"I think what we are doing is enforcing a resolution that has a very clear set of goals, which is protecting the Libyan people, averting a humanitarian crisis, and setting up a no-fly zone," Deputy National Security Advisor Ben Rhodes, told reporters when asked if this is a war.
"Obviously that involves kinetic military action, particularly on the front end. But again, the nature of our commitment is that we are not getting into an open-ended war, a land invasion in Libya. What we are doing is offering a unique set of capabilities over a period of days that can shape the environment for a no-fly zone," Rhodes explained. A similar question was asked at the State Department briefing.
"I think you love these sweeping characterizations and I appreciate it," Sate Department spokesman Mark Toner said in response to a question. "I would say it s a combat mission, clearly. But beyond that, you can parse that out," he added.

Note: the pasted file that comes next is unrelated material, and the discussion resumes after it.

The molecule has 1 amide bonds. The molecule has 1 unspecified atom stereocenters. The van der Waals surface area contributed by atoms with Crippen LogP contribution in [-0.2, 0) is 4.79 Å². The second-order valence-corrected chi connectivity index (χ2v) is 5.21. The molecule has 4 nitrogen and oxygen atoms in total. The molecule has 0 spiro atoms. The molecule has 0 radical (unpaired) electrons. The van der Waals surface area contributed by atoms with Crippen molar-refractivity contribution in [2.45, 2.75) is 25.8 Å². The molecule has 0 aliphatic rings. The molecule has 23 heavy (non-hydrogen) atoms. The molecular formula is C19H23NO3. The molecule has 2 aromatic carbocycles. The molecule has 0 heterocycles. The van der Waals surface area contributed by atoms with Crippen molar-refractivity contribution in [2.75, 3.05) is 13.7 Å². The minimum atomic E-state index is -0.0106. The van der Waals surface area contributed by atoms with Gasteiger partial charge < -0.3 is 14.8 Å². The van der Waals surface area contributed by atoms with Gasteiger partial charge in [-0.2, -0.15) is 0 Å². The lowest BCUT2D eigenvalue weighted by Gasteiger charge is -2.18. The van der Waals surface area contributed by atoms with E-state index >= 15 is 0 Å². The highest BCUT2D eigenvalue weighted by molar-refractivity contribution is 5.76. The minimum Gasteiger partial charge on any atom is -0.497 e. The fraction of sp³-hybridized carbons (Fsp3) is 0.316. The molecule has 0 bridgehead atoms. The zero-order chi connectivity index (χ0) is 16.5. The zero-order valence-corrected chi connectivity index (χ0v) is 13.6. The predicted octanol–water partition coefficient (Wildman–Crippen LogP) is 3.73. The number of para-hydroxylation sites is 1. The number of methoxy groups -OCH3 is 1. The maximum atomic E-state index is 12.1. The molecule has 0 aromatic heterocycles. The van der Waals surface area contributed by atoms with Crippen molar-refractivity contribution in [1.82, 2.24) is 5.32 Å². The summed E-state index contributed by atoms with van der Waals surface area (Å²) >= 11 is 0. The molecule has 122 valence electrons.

"We are implementing UN Security Council Resolution 1973. It is clearly a combat operation or combat mission. As the (US) President made very clear, there will be no US ground force involved in this and that the US role is frontloaded, if you will, on this. But that s going to obviously recede into a
more broader international coalition as we move forward to implement the no-fly zone," Toner explained. The Pentagon too maintained a similar line.
"We are carrying out the mission of the UN Security Council resolution 1973 at the direction of the President in his speech," said Admiral Gerald P Hueber, Chief of Staff, Joint Task Force Operation Odyssey Dawn, when asked if he consider himself at war right now.